Five business leaders who have a mentor to thank for their success

Black and white photo of Richard Branson and Freddie Laker raising glasses and smiling
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by Richard Trenchard
8 July 2016

The connection between a mentor and a mentee can be the most powerful relationship in business, with so many of the world’s most prominent leaders going on record to thank a mentor for part of their success. Even Richard Branson cites the importance of mentor Sir Freddie Laker in helping him get Virgin Atlantic off the ground.

Here we take a look at some of the most effective mentors in the history of business and assess the impact they were able to have.

Mike Markkula & Steve Jobs

A relatively unknown name in the emergence and development of Apple, Mike Markkula was an angel investor in the company in its infancy, and helped to oversee the development and release of the first products off their shelf.

A few years down the line two young whippersnappers named Steve Wozniak and Steve Jobs were brought on board to engineer the so-called Apple II computer, and Markkula took an instant liking to the youthful exuberance of the pair.

In a relationship in which Jobs would call the senior partner in the company the 'adult supervisor', Markkula was the overseer that kept the brand’s vision on track and invested the princely sum of $250,000 to ensure the Apple II project saw the light of day. The rest, as they say, is history.

In a plot twist not unbecoming of a Hollywood movie, it was Markkula who is claimed to have been a figurehead in the sacking of Jobs in 1975, although he is thought to have been supportive of the future CEO’s return to the company a decade later.

In his biography, Jobs wrote of Markkula: "Mike really took me under his wing. His values were much aligned with mine. He emphasised that you should never start a company with the goal of getting rich. Your goal should be making something you believe in and making a company that will last."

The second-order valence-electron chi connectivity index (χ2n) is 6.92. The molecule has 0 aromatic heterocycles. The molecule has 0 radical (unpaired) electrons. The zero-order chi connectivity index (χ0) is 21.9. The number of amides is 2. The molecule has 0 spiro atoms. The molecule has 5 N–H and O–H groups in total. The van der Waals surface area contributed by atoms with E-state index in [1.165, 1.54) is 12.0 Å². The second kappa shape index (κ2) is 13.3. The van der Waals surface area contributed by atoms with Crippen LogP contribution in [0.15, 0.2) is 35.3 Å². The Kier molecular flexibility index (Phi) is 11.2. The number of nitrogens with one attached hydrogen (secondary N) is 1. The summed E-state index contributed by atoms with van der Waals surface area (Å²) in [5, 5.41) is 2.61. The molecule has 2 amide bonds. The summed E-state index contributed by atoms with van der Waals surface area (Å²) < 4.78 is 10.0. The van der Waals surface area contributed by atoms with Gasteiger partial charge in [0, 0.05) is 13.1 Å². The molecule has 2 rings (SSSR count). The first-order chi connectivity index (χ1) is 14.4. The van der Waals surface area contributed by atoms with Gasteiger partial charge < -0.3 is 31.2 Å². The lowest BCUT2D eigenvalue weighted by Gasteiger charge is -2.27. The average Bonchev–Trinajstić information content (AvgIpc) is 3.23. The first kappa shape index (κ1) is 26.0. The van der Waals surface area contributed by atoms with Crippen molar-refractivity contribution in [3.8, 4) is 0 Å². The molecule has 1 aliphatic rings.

Wozniak was also quoted as saying that Markkula "was actually the one man and one person who made Apple a successful company".

Steve Jobs & Mark Zuckerberg

When looking at examples of mentor-mentee relationships and key interactions that lay the foundations for some of the modern world’s most important moments, Steve Jobs telling Mark Zuckerberg to visit India might not seem all that relevant.

But it was this titbit of dialogue – specifically Jobs suggested Zuckerberg visit the same Kainchi Dham temple as he did in the early gestation period of Apple - that ultimately led to the advancement of Facebook as the world’s most popular communication channel.

"Early on in our history when things weren't really going well," Zuckerberg said. "We had hit a tough patch and a lot of people wanted to buy Facebook."

"I went and I met with Steve [Jobs], and he said that to reconnect with what I believed was the mission of the company, I should go visit this temple in India that he had gone to early in the evolution of Apple, when he was thinking about what he wanted his vision of the future to be."

That trip of enlightenment emboldened his vision of the company, and would ultimately cement the ideas and ideals that would inform the rise and rise of Facebook.

Eric Schmidt & Larry Page/Sergey Brin